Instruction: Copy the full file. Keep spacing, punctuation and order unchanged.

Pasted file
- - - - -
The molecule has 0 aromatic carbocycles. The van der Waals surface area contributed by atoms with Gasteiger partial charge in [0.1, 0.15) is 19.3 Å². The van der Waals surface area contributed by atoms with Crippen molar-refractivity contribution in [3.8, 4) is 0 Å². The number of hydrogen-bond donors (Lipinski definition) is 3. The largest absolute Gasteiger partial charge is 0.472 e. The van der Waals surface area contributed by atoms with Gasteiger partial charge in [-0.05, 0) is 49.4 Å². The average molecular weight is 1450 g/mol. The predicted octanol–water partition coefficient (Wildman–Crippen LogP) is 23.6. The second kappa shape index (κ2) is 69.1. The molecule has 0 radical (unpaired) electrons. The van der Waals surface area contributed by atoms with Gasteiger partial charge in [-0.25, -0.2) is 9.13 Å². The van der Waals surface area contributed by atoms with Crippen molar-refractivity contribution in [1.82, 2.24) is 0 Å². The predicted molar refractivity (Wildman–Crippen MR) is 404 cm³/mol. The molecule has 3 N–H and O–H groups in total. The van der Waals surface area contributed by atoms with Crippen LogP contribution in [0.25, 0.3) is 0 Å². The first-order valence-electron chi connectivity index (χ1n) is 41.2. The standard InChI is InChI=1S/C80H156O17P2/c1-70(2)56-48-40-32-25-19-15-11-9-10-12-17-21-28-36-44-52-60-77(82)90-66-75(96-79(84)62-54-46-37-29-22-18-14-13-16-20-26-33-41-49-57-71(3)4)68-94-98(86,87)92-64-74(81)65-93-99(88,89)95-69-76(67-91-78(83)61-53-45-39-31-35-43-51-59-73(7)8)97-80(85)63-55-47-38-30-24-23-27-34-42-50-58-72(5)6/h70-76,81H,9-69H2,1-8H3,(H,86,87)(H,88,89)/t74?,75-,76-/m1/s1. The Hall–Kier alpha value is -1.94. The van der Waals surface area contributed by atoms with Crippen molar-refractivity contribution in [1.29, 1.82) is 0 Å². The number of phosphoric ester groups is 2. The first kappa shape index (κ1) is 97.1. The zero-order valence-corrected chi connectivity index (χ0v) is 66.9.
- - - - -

The molecule has 0 aromatic carbocycles. The van der Waals surface area contributed by atoms with Gasteiger partial charge in [0.1, 0.15) is 19.3 Å². The van der Waals surface area contributed by atoms with Crippen molar-refractivity contribution in [3.8, 4) is 0 Å². The number of hydrogen-bond donors (Lipinski definition) is 3. The largest absolute Gasteiger partial charge is 0.472 e. The van der Waals surface area contributed by atoms with Gasteiger partial charge in [-0.05, 0) is 49.4 Å². The average molecular weight is 1450 g/mol. The predicted octanol–water partition coefficient (Wildman–Crippen LogP) is 23.6. The second kappa shape index (κ2) is 69.1. The molecule has 0 radical (unpaired) electrons. The van der Waals surface area contributed by atoms with Gasteiger partial charge in [-0.25, -0.2) is 9.13 Å². The van der Waals surface area contributed by atoms with Crippen molar-refractivity contribution in [1.82, 2.24) is 0 Å². The predicted molar refractivity (Wildman–Crippen MR) is 404 cm³/mol. The molecule has 3 N–H and O–H groups in total. The van der Waals surface area contributed by atoms with Crippen LogP contribution in [0.25, 0.3) is 0 Å². The first-order valence-electron chi connectivity index (χ1n) is 41.2. The standard InChI is InChI=1S/C80H156O17P2/c1-70(2)56-48-40-32-25-19-15-11-9-10-12-17-21-28-36-44-52-60-77(82)90-66-75(96-79(84)62-54-46-37-29-22-18-14-13-16-20-26-33-41-49-57-71(3)4)68-94-98(86,87)92-64-74(81)65-93-99(88,89)95-69-76(67-91-78(83)61-53-45-39-31-35-43-51-59-73(7)8)97-80(85)63-55-47-38-30-24-23-27-34-42-50-58-72(5)6/h70-76,81H,9-69H2,1-8H3,(H,86,87)(H,88,89)/t74?,75-,76-/m1/s1. The Hall–Kier alpha value is -1.94. The van der Waals surface area contributed by atoms with Crippen molar-refractivity contribution in [1.29, 1.82) is 0 Å². The number of phosphoric ester groups is 2. The first kappa shape index (κ1) is 97.1. The zero-order valence-corrected chi connectivity index (χ0v) is 66.9.